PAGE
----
Q&A: how Belarus became a Soviet museum

Jeremy Page, Moscow Correspondent for The Times, says that Alexander Lukashenko, the hardline President likely to win Sunday's elections in Belarus, has spent 12 years turning his country into a fossilised relic of the Soviet Union.

What is Mr Lukashenko's background?

He is a former prison guard and collective farm manager. In the early 1990s he was considered a bit of a reformer and even a democrat. He was part of a group of young politicians who helped to form an independent Belarus after the Soviet Union collapsed. The elections that brought him to power in 1994 were reasonably free and fair, and people genuinely thought he was going to be good for the country. He won on an anti-corruption platform, at a time when everything from the old Soviet Union was being sold off for a song. People didn't realise what they were getting hold of when they elected him.

What has happened to Belarus under his rule?

Pretty soon afterwards he started tightening the screws. Over the next few years he filled Parliament with his own allies. He clamped down on the independent media, and he started harrassing and detaining political opponents.

By 1998 it was clear that he was not a democrat at all, and his ultimate goal was total control of the country. As well as imposing political controls he also resurrected a Soviet-style command economy, and convinced himself that he had found a kind of third way, that will allow the economy to grow without exposing it to the kind of shock therapy that Russia has had to endure. In reality, the economy is propped up by subsidies from Moscow.

So he has turned the country into a weird museum to the former Soviet Union. About 90 per cent of people work for the state, and there is very little private property or enterprise. The place runs OK. Salaries and pensions are really low, but they are paid on time. There's no-one really poor, but there's no-one really rich. He is popular among people in the countryside and amongst the elderly, as their pensions are paid and increase every year.

Mr Lukashenko exploits people's fear at the thought of the political and economic instability in Russia. State television is full of long documentaries about how awful things are in Russia and Poland, so many people feel they have it good and that Mr Lukashenko is protecting them from chaos.

He is not unique as an authoritarian ruler in a former Soviet state - you have only to look at Karimov in Uzbekistan or Nyazov in Turkmenistan. He is unique in the lengths to which he will go to stifle opposition, and in his belief in Soviet-style economic policies. In that, Belarus is comparable only to Cuba and North Korea.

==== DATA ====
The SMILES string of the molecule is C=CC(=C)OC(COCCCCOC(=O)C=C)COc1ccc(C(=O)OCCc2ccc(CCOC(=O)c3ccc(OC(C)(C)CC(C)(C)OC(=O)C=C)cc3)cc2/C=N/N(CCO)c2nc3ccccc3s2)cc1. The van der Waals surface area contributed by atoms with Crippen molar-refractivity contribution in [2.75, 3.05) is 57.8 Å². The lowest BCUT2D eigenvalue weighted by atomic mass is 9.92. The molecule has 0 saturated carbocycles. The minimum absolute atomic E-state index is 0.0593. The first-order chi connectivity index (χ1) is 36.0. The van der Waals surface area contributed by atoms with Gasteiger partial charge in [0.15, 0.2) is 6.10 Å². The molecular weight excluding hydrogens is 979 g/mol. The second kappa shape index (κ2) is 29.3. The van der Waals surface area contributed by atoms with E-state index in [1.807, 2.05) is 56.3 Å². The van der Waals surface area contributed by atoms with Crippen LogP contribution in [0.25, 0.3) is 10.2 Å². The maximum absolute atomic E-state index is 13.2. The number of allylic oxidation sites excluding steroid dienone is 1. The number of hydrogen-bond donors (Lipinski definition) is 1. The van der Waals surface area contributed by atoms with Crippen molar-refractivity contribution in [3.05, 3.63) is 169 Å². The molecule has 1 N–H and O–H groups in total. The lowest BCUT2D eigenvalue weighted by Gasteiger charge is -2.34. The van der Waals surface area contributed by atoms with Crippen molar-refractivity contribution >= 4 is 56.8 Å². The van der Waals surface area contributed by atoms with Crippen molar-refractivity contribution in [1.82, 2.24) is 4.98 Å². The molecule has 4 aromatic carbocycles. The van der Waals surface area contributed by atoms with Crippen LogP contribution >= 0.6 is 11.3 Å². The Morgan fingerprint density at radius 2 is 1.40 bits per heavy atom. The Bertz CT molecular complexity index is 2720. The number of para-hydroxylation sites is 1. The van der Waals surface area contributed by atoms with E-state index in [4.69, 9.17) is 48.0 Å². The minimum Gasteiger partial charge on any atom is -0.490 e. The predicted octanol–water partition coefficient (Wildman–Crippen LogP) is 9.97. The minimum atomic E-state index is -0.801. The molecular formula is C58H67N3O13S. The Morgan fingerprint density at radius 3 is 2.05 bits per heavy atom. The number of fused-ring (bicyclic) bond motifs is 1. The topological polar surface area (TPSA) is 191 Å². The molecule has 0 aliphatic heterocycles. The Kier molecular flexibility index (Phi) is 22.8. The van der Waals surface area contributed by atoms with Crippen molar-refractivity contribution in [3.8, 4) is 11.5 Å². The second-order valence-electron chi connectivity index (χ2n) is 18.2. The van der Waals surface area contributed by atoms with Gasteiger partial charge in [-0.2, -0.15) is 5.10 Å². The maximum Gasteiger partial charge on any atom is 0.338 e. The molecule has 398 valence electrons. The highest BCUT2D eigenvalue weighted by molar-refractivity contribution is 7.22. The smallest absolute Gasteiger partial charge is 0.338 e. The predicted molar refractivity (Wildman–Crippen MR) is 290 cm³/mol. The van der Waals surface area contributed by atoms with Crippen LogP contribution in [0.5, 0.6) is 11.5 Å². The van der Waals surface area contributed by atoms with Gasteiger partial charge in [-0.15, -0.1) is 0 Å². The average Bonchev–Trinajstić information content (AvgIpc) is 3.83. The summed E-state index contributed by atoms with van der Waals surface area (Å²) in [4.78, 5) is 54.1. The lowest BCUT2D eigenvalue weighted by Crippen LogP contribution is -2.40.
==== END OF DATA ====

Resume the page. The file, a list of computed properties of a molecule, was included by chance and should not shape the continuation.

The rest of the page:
What is the President's record on democracy and human rights?

He has closed pretty much every independent media outlet. There has been a big crackdown on NGOs, particularly pro-democracy ones since the popular uprisings in Ukraine and Georgia.

Parliament is largely a rubber stamp that approves his proposals. He personally controls the military, the police and the secret police, which are still called the KGB - he kept the old name. For the last couple of years, anyone involved in the opposition has been regularly beaten up, harrassed, arrested and thrown in jail for short periods.

The most egregious case happened five years ago, when four very prominent opposition figures disappeared. The cases remain unsolved and they are referred to in Belarus as the Disappearances.

Opposition supporters say they were assassinated by death squads under the command of Mr Lukashenko. They have become a rallying point for the opposition in recent months. Their cases were highlighted when President Bush met two of the widows in the White House, a move which as you can imagine went down very badly in Minsk.

Why is the KGB chief warning of a possible coup during Sunday's election? Surely there is no danger Lukashenko will lose?

These statements suggest that they are extremely paranoid about people using street protests to start a popular uprising. But it is much more sinister than that.

Most people I have spoken to don't think that there is any danger of large protests, let alone a protest movement. By warning now that protesters will be treated as terrorists, he is laying out the legal basis for cracking down very hard. It is almost tantamount to declaring martial law, saying that there is a real threat to national security, and anyone found out on the streets is likely to be dealt with extremely harshly.

There is no doubt that he will win. Most of the Western observers will probably criticise the poll, because he hasn't bothered even to lay the ground for what would normally be considered free and fair elections, as the candidates don't have equal access to the media, and haven't been given equal opportunities to canvass and meet voters.

But there will be almost as many observers from former Soviet countries and those with close links to Belarus, who will will say that the election was fine, thus allowing him to claim that international observers declared the election was free and fair.